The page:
As the 2020 presidential election approaches, a financial transaction tax (FTT) is coming back into focus for investors. What, exactly, is an FTT? And how could it impact Main Street and Wall Street?
An FTT is a tax, usually a fraction of a percent, on the sale and/or purchase of a security, such as a stock or bond. Supporters of an FTT say it would be a substantial revenue source that could generate billions of dollars annually. But, as taxes do, it would raise the transaction cost, and not just for banks and professional traders, but Main Street investors as well.
An FTT would affect the millions of Americans who are exposed to the capital markets through mutual funds inside and outside of employer-sponsored retirement plans, which include 401(k) plans and IRAs. An estimated 56.2 million households, or 44.5% of all U.S. households, owned mutual funds as of mid-2017, according to Investment Company Institute, a leading global association of regulated funds, including mutual funds, exchange-traded funds, closed-end funds and unit investment trusts.
The CBO in 2018 said that a 0.1% tax would increase revenues by $777 billion from 2019 through 2028, and would also reduce business and individual income. The organization argued that a tax on financial transactions would limit the amount of short-term speculation and computer-assisted high-frequency trading. The CBO, however, did acknowledge that a big source of uncertainty around an FTT is how much transactions would drop as a result of the tax.
Meanwhile, Vanguard, one of the world’s largest asset managers, warned in late 2019 that an FTT would hinder millions of families saving for retirement.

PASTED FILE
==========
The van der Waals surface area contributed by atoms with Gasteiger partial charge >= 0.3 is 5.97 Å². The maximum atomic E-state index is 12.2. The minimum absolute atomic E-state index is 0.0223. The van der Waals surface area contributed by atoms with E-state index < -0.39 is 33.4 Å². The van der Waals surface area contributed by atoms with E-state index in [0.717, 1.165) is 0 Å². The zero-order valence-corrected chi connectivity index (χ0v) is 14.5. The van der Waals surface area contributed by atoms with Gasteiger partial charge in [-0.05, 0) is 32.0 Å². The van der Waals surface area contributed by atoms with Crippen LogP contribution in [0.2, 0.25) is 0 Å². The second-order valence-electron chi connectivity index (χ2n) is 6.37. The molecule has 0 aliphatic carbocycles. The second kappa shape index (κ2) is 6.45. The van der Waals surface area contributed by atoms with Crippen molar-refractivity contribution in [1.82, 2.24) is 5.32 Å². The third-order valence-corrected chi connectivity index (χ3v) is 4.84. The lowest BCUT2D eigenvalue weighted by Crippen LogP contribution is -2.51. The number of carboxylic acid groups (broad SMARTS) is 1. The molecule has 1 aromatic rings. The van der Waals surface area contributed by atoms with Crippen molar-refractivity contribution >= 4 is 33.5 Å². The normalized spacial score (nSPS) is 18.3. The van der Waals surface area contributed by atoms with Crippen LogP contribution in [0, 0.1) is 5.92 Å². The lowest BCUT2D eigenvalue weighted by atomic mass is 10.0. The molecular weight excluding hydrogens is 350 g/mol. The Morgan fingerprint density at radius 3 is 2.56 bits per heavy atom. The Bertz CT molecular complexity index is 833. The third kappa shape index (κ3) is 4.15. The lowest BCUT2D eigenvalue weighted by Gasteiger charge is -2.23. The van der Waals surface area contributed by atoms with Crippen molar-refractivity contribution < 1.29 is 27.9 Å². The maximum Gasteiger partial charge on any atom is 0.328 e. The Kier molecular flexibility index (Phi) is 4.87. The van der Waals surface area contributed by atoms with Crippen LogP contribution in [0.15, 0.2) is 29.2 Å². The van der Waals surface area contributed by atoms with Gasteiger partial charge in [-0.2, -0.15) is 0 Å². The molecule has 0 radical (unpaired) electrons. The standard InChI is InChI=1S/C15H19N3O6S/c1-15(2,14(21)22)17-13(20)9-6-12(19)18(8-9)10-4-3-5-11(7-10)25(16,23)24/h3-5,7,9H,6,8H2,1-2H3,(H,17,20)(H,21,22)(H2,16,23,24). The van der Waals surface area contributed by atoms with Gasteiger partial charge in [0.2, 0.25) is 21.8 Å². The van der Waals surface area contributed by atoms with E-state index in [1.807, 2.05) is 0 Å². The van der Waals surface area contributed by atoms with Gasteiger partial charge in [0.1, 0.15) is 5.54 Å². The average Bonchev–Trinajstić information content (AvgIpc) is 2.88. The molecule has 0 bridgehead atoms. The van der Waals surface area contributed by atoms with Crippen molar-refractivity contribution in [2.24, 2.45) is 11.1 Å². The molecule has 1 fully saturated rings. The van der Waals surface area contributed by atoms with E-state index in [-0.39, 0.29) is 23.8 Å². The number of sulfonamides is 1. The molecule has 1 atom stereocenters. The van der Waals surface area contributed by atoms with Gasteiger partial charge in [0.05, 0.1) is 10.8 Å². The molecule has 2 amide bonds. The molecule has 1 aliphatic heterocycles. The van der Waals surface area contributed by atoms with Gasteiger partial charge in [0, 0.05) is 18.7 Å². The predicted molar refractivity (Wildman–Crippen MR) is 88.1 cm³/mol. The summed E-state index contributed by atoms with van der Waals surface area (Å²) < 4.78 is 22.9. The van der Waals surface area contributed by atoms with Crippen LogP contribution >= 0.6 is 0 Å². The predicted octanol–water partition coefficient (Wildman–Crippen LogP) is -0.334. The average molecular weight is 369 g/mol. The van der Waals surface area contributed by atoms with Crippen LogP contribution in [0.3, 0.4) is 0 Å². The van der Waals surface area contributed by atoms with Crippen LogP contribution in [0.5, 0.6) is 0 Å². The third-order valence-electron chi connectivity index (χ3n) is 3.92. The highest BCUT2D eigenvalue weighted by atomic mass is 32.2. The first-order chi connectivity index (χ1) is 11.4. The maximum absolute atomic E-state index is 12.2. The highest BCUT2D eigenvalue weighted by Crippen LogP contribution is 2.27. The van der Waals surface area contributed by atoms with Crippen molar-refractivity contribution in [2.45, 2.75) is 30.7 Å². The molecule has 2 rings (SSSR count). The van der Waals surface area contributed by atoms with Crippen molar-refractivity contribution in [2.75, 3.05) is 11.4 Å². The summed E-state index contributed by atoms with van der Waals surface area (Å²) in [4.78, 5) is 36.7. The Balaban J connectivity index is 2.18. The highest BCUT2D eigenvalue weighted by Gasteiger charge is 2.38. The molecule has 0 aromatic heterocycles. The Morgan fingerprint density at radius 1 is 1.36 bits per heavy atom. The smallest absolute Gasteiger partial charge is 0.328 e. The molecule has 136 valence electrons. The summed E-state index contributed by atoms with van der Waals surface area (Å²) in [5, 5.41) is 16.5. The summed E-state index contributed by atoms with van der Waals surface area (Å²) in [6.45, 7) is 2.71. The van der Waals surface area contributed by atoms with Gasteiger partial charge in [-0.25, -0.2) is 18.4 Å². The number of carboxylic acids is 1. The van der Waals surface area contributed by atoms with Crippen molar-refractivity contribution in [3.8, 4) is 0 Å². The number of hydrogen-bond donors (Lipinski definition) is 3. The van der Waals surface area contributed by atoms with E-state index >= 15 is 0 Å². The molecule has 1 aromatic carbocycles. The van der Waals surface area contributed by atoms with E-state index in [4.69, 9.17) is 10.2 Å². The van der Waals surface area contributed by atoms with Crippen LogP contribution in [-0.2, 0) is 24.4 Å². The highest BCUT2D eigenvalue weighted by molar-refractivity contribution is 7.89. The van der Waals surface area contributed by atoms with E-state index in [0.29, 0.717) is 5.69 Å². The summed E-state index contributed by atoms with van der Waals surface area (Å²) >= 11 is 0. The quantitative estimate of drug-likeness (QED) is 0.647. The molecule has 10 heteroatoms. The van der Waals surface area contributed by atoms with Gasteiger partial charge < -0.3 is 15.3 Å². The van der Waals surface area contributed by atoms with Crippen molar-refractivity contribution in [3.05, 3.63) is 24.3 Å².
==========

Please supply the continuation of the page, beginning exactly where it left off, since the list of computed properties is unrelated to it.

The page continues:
“An FTT generates a substantial drag on investment returns as the tax cascades and compounds over time. The real-world implications for investors, including those investing in retirement accounts, are sobering,” the firm said.
In-depth analysis by Vanguard revealed that a 10-basis-point (0.1%) tax would require the everyday investor to work roughly two-and-a-half years longer before retiring.
“The tax would make saving for college more difficult as well,” the Vanguard report said. For instance, “Families could take on debt to make up the difference, with a $7,800 student loan. Or, parents would need to save roughly an additional $250 per year, per child, to achieve the same balance in a college savings account.”
The costs of an FTT could accumulate quickly because the tax could be enforced multiple times on an investment. Depending on how an FTT proposal is structured, shareholders of mutual funds and ETFs could face double taxation if the “tax is collected both on trades in fund shares and on stock trades that mutual funds routinely engage in to invest shareholder cash, meet shareholder redemptions, and adjust fund portfolios,” ICI noted.
Furthermore, the U.S. has enacted many FTTs and subsequently repealed them after they had fallen short of expectations.
“In 1914, the U.S. imposed an FTT and in 1932 it was doubled, sending the stock market to its lowest point in the Great Depression,” the U.S. Chamber of Commerce’s Center for Capital Markets Competitiveness (CCMC) said in a statement. “The FTT was then repealed in 1964 because of instead of raising revenue, the FTT restricted investment to a small portion of the population and led the American capital markets to underperform.”
In fact, the CCMC found that the CBO’s 2018 option for a 0.1% FTT would actually lead to a first-year loss in revenue of $43.9 billion due to reduced capital gains tax revenue from declining asset prices.
“Presidents Kennedy and Johnson wisely repealed the tax and ushered in a new era where 50% of Americans are now invested in our capital markets,” said U.S. Chamber Center for Capital Markets Competitiveness Executive Vice President Tom Quaadman. “An FTT will increase the cost of capital, decrease investment, harm businesses and Americans who are saving and investing.”
To learn more, please visit ICI’s FTT website.
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